The following is an excerpt from a March 2011 interview with Dave Hollander by Jerry Barca for the Plimpton! Book Club:
Author and sports columnist Dave Hollander is the last person to record an interview with George Plimpton.
Plimpton established the Art of Fiction interview series in The Paris Review, the Plimpton! Book Club spoke to Hollander about the art of interviewing. Hollander, an attorney by trade, gave away the secret as to why he can get away with the sometimes smart-aleck style of his interviews. He offered up the most surprising information he ever heard from an interviewee, and he wondered what Plimpton would think of today’s sports blogger.
Jerry Barca: What did you think of George Plimpton’s work?
Dave Hollander: His work is affectionate and intellectual. He really likes the subject matter he engages. When you read, I guess, what we can call his sports writing, he’s throwing all his powers of observation into it. I don’t find his writing to be clinical as much as it is exploratory. He is like a man who has been dropped on a foreign planet and who is trying to describe everything for all of us who have never been to that planet. And he does it with such affection. Some people try to take a slant or try to make a point. The only point he tries to make is description of what it is he’s writing about. It is often lilting toward humor, but mostly it is affectionate. He is just enjoying himself with tremendous fondness for the subject.
JB: It is interesting what you say about him in describing the foreign planet. I think people mistakenly look at Plimpton as if he performed a series of stunts. That’s not it. He performed the act – quarterback for the Detroit Lions, goalie for the Bruins – but his writing delivered a world readers could only get to by reading him.
DH: To the extent that he coined the phrase “participatory journalist,” he just used that as a jumping off point to talk about everything connected to the subject. That is the uber-extremist investigation of what he was writing about – actually stepping into the shoes of another profession. Contrast that with the trend today of the sports blogger who prides himself on being as far removed from the actual activity, who writes from his couch through the limited lens of media. I wonder what a man who took a punch in the face from (boxing champion) Archie Moore would think of this movement of fan-journalist, not even journalist – fan-opinionator who says, “I’m the real perspective. I’m the more enlightened perspective. Somehow I can connect better with everyone. Read me because I have no direct contact, no primary expertise.” The two couldn’t be more opposite in what they’re trying to do.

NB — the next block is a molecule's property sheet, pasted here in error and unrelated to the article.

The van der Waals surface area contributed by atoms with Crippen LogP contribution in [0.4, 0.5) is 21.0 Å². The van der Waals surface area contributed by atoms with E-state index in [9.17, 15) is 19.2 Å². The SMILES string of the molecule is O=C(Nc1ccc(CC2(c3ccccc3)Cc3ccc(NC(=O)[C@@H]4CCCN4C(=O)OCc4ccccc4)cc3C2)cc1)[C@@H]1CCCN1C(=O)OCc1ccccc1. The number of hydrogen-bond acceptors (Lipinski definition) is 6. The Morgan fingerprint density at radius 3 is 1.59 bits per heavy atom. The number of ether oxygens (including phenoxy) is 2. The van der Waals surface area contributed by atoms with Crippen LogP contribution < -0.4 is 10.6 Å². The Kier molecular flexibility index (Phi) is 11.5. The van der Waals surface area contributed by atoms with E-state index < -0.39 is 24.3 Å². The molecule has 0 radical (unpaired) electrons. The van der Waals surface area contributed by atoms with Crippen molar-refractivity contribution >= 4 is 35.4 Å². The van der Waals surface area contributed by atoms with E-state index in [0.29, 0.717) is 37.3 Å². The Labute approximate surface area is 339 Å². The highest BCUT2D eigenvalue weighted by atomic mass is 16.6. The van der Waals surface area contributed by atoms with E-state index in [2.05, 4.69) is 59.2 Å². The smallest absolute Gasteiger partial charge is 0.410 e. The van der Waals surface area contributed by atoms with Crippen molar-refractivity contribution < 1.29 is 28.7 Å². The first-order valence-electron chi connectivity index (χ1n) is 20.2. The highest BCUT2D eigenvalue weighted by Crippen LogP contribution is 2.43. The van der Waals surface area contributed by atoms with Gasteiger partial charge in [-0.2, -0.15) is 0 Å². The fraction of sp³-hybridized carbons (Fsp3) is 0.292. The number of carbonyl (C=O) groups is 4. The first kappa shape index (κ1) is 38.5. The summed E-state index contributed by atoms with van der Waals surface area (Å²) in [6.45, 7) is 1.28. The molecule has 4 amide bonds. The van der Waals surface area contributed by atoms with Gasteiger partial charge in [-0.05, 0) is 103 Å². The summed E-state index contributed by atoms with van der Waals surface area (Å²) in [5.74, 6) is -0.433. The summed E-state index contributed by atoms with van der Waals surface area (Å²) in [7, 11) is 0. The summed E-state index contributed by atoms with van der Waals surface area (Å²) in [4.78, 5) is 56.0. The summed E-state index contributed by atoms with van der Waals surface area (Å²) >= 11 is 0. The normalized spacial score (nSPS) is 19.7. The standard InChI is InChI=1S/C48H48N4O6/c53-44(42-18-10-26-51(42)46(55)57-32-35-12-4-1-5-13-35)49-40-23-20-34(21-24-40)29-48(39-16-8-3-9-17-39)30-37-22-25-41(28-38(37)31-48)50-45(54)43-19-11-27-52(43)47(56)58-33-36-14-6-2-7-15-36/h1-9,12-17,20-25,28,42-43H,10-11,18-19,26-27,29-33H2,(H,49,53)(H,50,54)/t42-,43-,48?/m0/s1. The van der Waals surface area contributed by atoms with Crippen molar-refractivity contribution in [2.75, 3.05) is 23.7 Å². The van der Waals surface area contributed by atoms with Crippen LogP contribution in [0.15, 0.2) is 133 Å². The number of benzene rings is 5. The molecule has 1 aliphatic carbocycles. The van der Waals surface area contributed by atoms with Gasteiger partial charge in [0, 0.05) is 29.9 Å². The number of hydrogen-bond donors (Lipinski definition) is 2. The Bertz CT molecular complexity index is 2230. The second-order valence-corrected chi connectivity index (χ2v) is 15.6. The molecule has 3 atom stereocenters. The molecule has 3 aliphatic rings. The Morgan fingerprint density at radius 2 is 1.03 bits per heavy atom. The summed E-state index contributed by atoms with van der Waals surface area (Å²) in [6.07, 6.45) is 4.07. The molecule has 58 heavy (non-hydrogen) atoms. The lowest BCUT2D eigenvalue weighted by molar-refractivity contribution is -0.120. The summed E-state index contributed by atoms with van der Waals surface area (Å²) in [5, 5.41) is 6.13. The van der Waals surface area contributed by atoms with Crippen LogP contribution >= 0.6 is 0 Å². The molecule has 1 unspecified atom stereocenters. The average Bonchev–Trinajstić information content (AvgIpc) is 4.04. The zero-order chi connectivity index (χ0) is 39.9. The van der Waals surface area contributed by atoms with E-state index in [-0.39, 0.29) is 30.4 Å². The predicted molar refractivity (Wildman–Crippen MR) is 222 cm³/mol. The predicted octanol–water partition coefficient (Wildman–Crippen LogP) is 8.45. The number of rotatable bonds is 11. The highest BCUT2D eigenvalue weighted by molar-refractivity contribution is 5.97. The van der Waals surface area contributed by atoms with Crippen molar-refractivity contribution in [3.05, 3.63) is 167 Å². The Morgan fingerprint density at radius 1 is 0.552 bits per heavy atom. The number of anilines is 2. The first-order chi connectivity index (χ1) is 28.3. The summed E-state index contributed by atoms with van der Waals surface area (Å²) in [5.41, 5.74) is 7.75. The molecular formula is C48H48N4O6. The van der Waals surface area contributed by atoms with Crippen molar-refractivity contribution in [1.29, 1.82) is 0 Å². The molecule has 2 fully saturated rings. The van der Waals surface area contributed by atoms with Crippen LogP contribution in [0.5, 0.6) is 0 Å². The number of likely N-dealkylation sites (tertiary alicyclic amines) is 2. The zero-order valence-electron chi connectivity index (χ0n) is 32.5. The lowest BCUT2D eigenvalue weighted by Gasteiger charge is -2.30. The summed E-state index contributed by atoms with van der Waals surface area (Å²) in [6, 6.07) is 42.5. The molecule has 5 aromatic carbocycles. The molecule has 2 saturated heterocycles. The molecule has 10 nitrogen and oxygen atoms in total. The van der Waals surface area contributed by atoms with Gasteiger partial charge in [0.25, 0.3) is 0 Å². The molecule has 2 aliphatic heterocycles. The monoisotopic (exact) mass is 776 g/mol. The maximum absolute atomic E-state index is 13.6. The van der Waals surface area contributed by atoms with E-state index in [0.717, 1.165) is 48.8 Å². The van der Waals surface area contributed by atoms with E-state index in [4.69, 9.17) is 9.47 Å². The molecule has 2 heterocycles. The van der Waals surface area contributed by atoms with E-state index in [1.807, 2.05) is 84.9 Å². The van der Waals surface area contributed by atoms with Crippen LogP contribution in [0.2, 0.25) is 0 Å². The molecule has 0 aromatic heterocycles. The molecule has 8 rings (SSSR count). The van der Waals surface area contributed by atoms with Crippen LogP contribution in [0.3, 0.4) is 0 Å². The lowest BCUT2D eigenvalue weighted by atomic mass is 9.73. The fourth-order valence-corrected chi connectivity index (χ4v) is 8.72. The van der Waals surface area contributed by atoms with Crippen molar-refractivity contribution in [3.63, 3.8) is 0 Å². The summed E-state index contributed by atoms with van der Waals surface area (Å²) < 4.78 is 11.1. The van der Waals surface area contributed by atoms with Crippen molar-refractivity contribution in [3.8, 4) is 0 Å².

There are sportswriters. There are beat writers who go to games. But the word “sports” has been polluted and the connotation for most people when you say “sports” is a professional, corporate, cultural monolith. A commercial experience. It is not what Plimpton or (Norman) Mailer or Joyce Carol Oates or Ira Berkow or any other latter day sports writers saw it as; they saw it as an unlimited real and separate cultural forum that was not a media creation, but a manmade man-played creation. We’re so far away from that, that if you go to an NFL game now, the movement is to put more digital screens and media enhancements in the stadium, in your seat, so the live game can be more like the experience at home, which just blows my mind. What has happened is that the real game – the actual thing – is not enough anymore. How can that possibly be true? But it is. We don’t trust that people can understand it so we’ve dumbed it down. We feel that if you go to the game you’re going to be so bored that we have to give you a TV screen in front of your face so you can follow the actual game.
JB: How would you describe your interviewing style?
DH: I would say it is conversational, but deceptively intelligent.
JB: Is there somebody you’d want to interview that you haven’t yet?
DH: If you’re looking for someone who transcends sports, but within sports was so far ahead, it’s Bill Russell. I just think everyone should study him and understand just exactly what he accomplished – his understanding of sport and what it took to win, his incredibly high ethical and moral standard as an athlete, which came from him as a human being. They were totally congruent. He refused his induction into the Basketball Hall of Fame when he was offered it in 1974. He said it was for personal reasons and people didn’t understand. They thought it was race related, but he just said, “I just don’t believe in halls of fame. I don’t believe in all-star teams. It’s a team game.” It makes no sense to him.
Russell was just so far ahead of the game. He was never really in it for the money or the fame. He wasn’t driven by those things. He just woke up every morning and was committed to being the best human being he could possibly be. Oftentimes being that for him came at great expense to potential fame and fortune. I think he was amazing and still is.